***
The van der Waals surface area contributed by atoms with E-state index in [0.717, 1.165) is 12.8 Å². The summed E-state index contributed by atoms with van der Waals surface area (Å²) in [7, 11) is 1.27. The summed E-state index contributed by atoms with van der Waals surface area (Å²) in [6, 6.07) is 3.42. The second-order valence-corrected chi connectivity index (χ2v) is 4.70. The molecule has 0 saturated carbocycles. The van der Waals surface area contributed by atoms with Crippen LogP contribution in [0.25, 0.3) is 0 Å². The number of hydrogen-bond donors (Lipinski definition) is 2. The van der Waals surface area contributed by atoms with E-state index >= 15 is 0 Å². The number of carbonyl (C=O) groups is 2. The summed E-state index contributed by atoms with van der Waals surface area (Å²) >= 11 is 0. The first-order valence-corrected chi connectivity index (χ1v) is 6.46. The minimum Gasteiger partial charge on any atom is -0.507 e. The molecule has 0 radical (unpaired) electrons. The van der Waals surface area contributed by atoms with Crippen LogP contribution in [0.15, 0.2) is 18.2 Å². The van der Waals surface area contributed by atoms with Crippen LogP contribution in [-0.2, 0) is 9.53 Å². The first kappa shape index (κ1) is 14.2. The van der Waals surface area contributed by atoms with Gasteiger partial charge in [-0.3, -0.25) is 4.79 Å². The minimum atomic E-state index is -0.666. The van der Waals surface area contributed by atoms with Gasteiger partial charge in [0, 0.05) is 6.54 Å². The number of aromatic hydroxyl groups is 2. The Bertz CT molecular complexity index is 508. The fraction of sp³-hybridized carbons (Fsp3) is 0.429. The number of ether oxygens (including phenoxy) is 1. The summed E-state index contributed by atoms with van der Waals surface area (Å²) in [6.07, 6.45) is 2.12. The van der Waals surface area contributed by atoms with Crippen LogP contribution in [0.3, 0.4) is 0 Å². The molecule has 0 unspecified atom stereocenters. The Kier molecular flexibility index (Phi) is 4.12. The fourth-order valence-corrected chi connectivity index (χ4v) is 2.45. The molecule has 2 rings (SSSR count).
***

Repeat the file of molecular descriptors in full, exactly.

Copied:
The van der Waals surface area contributed by atoms with E-state index in [0.717, 1.165) is 12.8 Å². The summed E-state index contributed by atoms with van der Waals surface area (Å²) in [7, 11) is 1.27. The summed E-state index contributed by atoms with van der Waals surface area (Å²) in [6, 6.07) is 3.42. The second-order valence-corrected chi connectivity index (χ2v) is 4.70. The molecule has 0 saturated carbocycles. The van der Waals surface area contributed by atoms with Crippen LogP contribution in [0.25, 0.3) is 0 Å². The number of hydrogen-bond donors (Lipinski definition) is 2. The van der Waals surface area contributed by atoms with E-state index >= 15 is 0 Å². The number of carbonyl (C=O) groups is 2. The summed E-state index contributed by atoms with van der Waals surface area (Å²) >= 11 is 0. The first-order valence-corrected chi connectivity index (χ1v) is 6.46. The minimum Gasteiger partial charge on any atom is -0.507 e. The molecule has 0 radical (unpaired) electrons. The van der Waals surface area contributed by atoms with Crippen LogP contribution in [0.15, 0.2) is 18.2 Å². The van der Waals surface area contributed by atoms with Crippen LogP contribution in [-0.2, 0) is 9.53 Å². The first kappa shape index (κ1) is 14.2. The van der Waals surface area contributed by atoms with Gasteiger partial charge in [-0.3, -0.25) is 4.79 Å². The minimum atomic E-state index is -0.666. The van der Waals surface area contributed by atoms with Gasteiger partial charge in [0, 0.05) is 6.54 Å². The number of aromatic hydroxyl groups is 2. The Bertz CT molecular complexity index is 508. The fraction of sp³-hybridized carbons (Fsp3) is 0.429. The number of ether oxygens (including phenoxy) is 1. The summed E-state index contributed by atoms with van der Waals surface area (Å²) in [6.07, 6.45) is 2.12. The van der Waals surface area contributed by atoms with Crippen LogP contribution in [0.3, 0.4) is 0 Å². The molecule has 0 unspecified atom stereocenters. The Kier molecular flexibility index (Phi) is 4.12. The fourth-order valence-corrected chi connectivity index (χ4v) is 2.45. The molecule has 2 rings (SSSR count).